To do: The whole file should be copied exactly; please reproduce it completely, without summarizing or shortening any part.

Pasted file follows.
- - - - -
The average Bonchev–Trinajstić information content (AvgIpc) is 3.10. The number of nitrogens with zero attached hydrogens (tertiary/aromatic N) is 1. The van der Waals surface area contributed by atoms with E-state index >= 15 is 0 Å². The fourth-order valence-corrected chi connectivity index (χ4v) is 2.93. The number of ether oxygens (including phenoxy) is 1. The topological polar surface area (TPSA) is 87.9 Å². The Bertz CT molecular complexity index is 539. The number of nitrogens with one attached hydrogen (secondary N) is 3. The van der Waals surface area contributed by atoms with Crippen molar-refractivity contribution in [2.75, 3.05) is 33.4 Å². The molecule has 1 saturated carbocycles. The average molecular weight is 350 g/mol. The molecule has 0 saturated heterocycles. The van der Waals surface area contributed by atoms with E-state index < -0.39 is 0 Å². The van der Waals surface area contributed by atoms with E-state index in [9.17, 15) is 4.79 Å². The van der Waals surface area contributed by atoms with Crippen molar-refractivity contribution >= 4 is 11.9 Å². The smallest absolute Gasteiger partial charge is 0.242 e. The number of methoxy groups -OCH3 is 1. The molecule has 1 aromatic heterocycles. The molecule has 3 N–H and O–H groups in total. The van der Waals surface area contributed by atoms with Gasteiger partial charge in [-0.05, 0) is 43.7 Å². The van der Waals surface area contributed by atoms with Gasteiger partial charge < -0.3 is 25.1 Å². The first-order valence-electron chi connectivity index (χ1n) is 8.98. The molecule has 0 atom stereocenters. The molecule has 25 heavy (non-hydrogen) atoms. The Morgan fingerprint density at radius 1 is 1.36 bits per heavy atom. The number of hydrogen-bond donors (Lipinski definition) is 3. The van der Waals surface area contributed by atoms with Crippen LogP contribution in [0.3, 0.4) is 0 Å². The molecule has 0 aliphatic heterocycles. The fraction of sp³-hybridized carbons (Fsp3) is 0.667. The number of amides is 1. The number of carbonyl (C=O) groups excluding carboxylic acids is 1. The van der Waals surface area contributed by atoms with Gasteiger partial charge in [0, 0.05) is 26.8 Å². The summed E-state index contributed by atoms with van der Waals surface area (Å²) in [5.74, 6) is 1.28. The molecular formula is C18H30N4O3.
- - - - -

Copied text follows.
The average Bonchev–Trinajstić information content (AvgIpc) is 3.10. The number of nitrogens with zero attached hydrogens (tertiary/aromatic N) is 1. The van der Waals surface area contributed by atoms with E-state index >= 15 is 0 Å². The fourth-order valence-corrected chi connectivity index (χ4v) is 2.93. The number of ether oxygens (including phenoxy) is 1. The topological polar surface area (TPSA) is 87.9 Å². The Bertz CT molecular complexity index is 539. The number of nitrogens with one attached hydrogen (secondary N) is 3. The van der Waals surface area contributed by atoms with Crippen molar-refractivity contribution in [2.75, 3.05) is 33.4 Å². The molecule has 1 saturated carbocycles. The average molecular weight is 350 g/mol. The molecule has 0 saturated heterocycles. The van der Waals surface area contributed by atoms with E-state index < -0.39 is 0 Å². The van der Waals surface area contributed by atoms with E-state index in [9.17, 15) is 4.79 Å². The van der Waals surface area contributed by atoms with Crippen molar-refractivity contribution >= 4 is 11.9 Å². The smallest absolute Gasteiger partial charge is 0.242 e. The number of methoxy groups -OCH3 is 1. The molecule has 1 aromatic heterocycles. The molecule has 3 N–H and O–H groups in total. The van der Waals surface area contributed by atoms with Gasteiger partial charge in [-0.05, 0) is 43.7 Å². The van der Waals surface area contributed by atoms with Gasteiger partial charge < -0.3 is 25.1 Å². The first-order valence-electron chi connectivity index (χ1n) is 8.98. The molecule has 0 atom stereocenters. The molecule has 25 heavy (non-hydrogen) atoms. The Morgan fingerprint density at radius 1 is 1.36 bits per heavy atom. The number of hydrogen-bond donors (Lipinski definition) is 3. The van der Waals surface area contributed by atoms with Crippen LogP contribution in [0.3, 0.4) is 0 Å². The molecule has 0 aliphatic heterocycles. The fraction of sp³-hybridized carbons (Fsp3) is 0.667. The number of amides is 1. The number of carbonyl (C=O) groups excluding carboxylic acids is 1. The van der Waals surface area contributed by atoms with Gasteiger partial charge in [0, 0.05) is 26.8 Å². The summed E-state index contributed by atoms with van der Waals surface area (Å²) in [5.74, 6) is 1.28. The molecular formula is C18H30N4O3.